What is OCD?

What is it like to experience OCD as a kid?

In this video, kids with OCD talk about different thoughts, compulsions, and rituals that they experience.

This video is courtesy of UNSTUCK: An OCD kids movie.

Obsessive compulsive disorder (OCD) is a mental health condition involving the brain and behavior that often begins during childhood. OCD often causes significant distress in those affected. OCD involves both obsessions and compulsions [1]. that take up a lot of time and get in the way of important activities, such as school, family life, extracurricular activities, developing friendships, and self-care.

Obsessions are intrusive and unwanted thoughts, images, or urges that occur over and over again and feel outside of the child’s control. These obsessions are unpleasant for the child and typically cause a lot of worry, anxiety, and distress.

Common obsessions may include:

  • Worrying about germs, getting sick, or dying
  • Extreme fears about bad things happening or doing something wrong
  • Feeling that things have to be “just right"
  • Disturbing and unwanted thoughts or images about hurting others
  • Disturbing and unwanted thoughts or images of a sexual nature

Compulsions (also referred to as rituals) are behaviors the child feels he or she “must do” with the intention of getting rid of the upsetting feelings and anxiety caused by the obsessions. A child may also believe that engaging in these compulsions will somehow prevent bad things from happening [2].

Common compulsions may involve:

  • Excessive checking (e.g., re-checking that the door is locked, that the oven is off)
  • Excessive washing and/or cleaning
  • Repeating actions until they are “just right” or starting things over again
  • Ordering or arranging things in a specific way
  • Mental compulsions (e.g., excessive praying, mental reviewing)
  • Frequent confessing or apologizing
  • Saying lucky words or numbers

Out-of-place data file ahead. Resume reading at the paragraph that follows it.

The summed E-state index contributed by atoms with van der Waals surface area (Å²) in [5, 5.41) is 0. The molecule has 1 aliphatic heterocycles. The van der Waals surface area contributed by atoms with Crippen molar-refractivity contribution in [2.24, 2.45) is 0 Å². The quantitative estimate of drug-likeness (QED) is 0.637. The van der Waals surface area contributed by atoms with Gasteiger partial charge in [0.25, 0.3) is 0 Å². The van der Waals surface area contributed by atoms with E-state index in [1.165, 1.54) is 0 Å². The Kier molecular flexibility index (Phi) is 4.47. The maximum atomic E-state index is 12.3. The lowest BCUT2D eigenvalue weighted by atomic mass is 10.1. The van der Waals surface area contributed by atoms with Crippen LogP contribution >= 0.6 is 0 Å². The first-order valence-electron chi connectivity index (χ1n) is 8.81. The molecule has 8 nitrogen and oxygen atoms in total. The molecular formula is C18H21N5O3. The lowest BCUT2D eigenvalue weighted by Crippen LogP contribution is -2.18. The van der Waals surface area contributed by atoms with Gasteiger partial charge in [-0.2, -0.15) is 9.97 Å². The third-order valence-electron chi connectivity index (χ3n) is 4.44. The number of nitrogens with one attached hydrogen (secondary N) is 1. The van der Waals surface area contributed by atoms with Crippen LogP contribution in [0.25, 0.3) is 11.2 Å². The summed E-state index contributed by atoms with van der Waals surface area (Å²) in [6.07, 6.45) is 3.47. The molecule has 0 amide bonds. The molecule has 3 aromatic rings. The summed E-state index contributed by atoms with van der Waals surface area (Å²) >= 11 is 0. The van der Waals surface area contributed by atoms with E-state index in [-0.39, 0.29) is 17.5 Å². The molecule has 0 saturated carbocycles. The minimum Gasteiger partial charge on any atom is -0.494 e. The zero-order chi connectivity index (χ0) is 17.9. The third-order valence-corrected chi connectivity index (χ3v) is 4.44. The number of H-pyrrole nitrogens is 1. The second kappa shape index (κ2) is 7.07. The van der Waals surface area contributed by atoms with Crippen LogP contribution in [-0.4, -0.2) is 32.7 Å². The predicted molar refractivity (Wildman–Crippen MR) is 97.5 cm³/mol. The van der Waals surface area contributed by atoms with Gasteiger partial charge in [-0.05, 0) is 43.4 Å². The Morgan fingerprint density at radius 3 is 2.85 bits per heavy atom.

• Excessive reassurance seeking (e.g., "Are you sure I’m going to be okay?”)

In general, OCD is diagnosed when these obsessions and compulsions become so time-consuming that they negatively interfere with the child’s daily life. In most cases, the obsessions and compulsions become gradually more severe over time until they get to this point.

In rare cases, symptoms may develop seemingly “overnight” with a rapid change in behavior and mood, and sudden appearance of severe anxiety. Sometimes this happens due to an infection, such as strep throat, that causes the child’s immune system to attack the brain instead of the infection. This is called Pediatric Autoimmune Neuropsychiatric Disorder Associated with Streptococcus (PANDAS). When OCD onsets suddenly and dramatically without any evidence of an immune infection; this is called Pediatric Acute-Onset Neuropsychiatric Syndrome (PANS) [3]. Learn more about PANDAS/PANS.

How is OCD different from other childhood routines?

It is common for children to become fascinated with certain things, and to have routines around meals, bedtime, etc. However, OCD is different from these preoccupations and routines. The difference here is that OCD is not something a kid or teen can simply “snap out of.” The obsessions they suffer from and the compulsions they use to try to get rid of their bad feelings are often not easy to control. Compulsions or rituals may become too frequent and/or too intense or upsetting for the child, and may begin to get in the way of their daily life.

It is important to remember that OCD is not a result of something that the child, parent, or others did wrong. There is no “cure” for OCD, but OCD is very treatable –  especially with a type of therapy called exposure and response prevention (ERP) and medication. Your child or teen’s future success does not have to be limited by OCD!

Learn how OCD in children and teens is treated.


  • [1] American Psychiatric Association (2012). Diagnostic and statistical manual of mental disorders. 5th ed. Washington, DC: American Psychiatric Association.
  • [2] Pittenger, C. (Ed.). (2017). Obsessive-compulsive disorder: phenomenology, pathophysiology, and treatment. Oxford University Press.
  • [3] Murphy, T. K., Patel, P. D., McGuire, J. F., Kennel, A., Mutch, P. J., Parker-Athill, E. C., ... & Dadlani, G. H. (2015). Characterization of the pediatric acute-onset neuropsychiatric syndrome phenotype. Journal of child and adolescent psychopharmacology, 25(1), 14-25.